Comments

  1. #1 Bee
    July 9, 2007

    Thanks for making this possible, really interesting. Reg. the last point I’d like to add the US should put more effort in international exchange programs for undergrad/grad students/postdocs e.g. with scholarships. How many students/postdocs from the US spend a year or two overseas? I couldn’t even name a handfull who I’ve met.

  2. #2 greensmile
    July 9, 2007

    This is awesome, Bora! I just hosted one of the MoveOn house parties for the planet Saturday and while it was fair exposure for each candidate, most of us felt we had not really heard any of the candidates in enough detail to make better informed choices.

    This interview is more likely to settle a few minds…I hope lots of people are reading.

  3. #3 Gerard Harbison
    July 9, 2007

    Nice job of serving up softball questions.

    Why didn’t you ask him about using discredited theories of the origin of cerebral palsy to extort money from Ob-Gyns for birth defects they had no part in creating?

  4. Bora,
    Thanks for this great interview. I hpe others will read it and see it for what it is: straight talk from a man who knows what he’s talking about.

  5. #5 Dave Beckwith
    July 9, 2007

    It is said that in Hell, Frank Luntz gets to ask all the questions, but in Heaven, Bora the Coturnix has that job. What does this mean? I’m not sure. I’m still trying to find out who said it. I think it may have been me. But be that as it may, I still contend that there is wisdom in the proclamation. And the wisdom here is made sweeter by the fact that the person being questioned is our own beloved Senator John Edwards…a man who, if fate had allowed to remain inchoate, would alas have had to be invented, since the subjects of his concern — the poor and the as-yet-empowered — have multiplied so decisively under the George the Unready.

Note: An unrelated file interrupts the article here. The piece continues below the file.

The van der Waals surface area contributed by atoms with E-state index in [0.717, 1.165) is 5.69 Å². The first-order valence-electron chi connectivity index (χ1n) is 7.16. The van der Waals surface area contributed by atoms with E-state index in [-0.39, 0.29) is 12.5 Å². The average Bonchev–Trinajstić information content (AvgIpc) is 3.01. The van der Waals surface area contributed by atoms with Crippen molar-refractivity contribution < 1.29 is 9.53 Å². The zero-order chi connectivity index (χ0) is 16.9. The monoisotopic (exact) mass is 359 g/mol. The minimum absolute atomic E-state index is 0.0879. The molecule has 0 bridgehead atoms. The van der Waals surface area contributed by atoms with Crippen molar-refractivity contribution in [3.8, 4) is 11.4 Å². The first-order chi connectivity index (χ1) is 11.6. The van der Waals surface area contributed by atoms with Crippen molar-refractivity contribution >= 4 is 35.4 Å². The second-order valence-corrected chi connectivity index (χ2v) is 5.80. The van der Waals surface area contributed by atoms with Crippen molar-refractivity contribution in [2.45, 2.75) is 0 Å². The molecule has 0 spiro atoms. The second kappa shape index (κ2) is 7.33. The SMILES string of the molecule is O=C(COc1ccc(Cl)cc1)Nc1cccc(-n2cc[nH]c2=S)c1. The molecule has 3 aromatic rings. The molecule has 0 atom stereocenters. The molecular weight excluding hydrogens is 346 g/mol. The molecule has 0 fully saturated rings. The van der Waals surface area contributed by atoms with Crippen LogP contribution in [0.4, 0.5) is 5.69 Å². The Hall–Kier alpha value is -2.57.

We at the anonyMoses Blog headquarters would like to applaude both Bora and Mr. Edwards for this inspiring exchange, with hopes that there will be a series of such forays into the intelligence of those who would be president, because it has become quite clear that the high-paid “professional” questioners are, themselves, questionable…seeking mainly, or so it seems, to stay within the frame of their paymasters who, in large part, control the outcomes of the elections.

    A friend once said that ecology should become the new religion, and as the world begins to suffer more and more because of the nescience of “leaders”, I am beginning to see the wisdom of such a vision. Science is indeed the engine of innovation, and will, alas, move us beyond our superstitions of fear and want.

    Encore!

  6. #6 Robert P.
    July 9, 2007

    This is great Bora. Glad to see candidates, especially MY candidate answering questions about science. The right-wingers are more than happy to talk about NOT believing in science and evolution, we need to be out there pushing back.

  7. #7 Benny
    July 9, 2007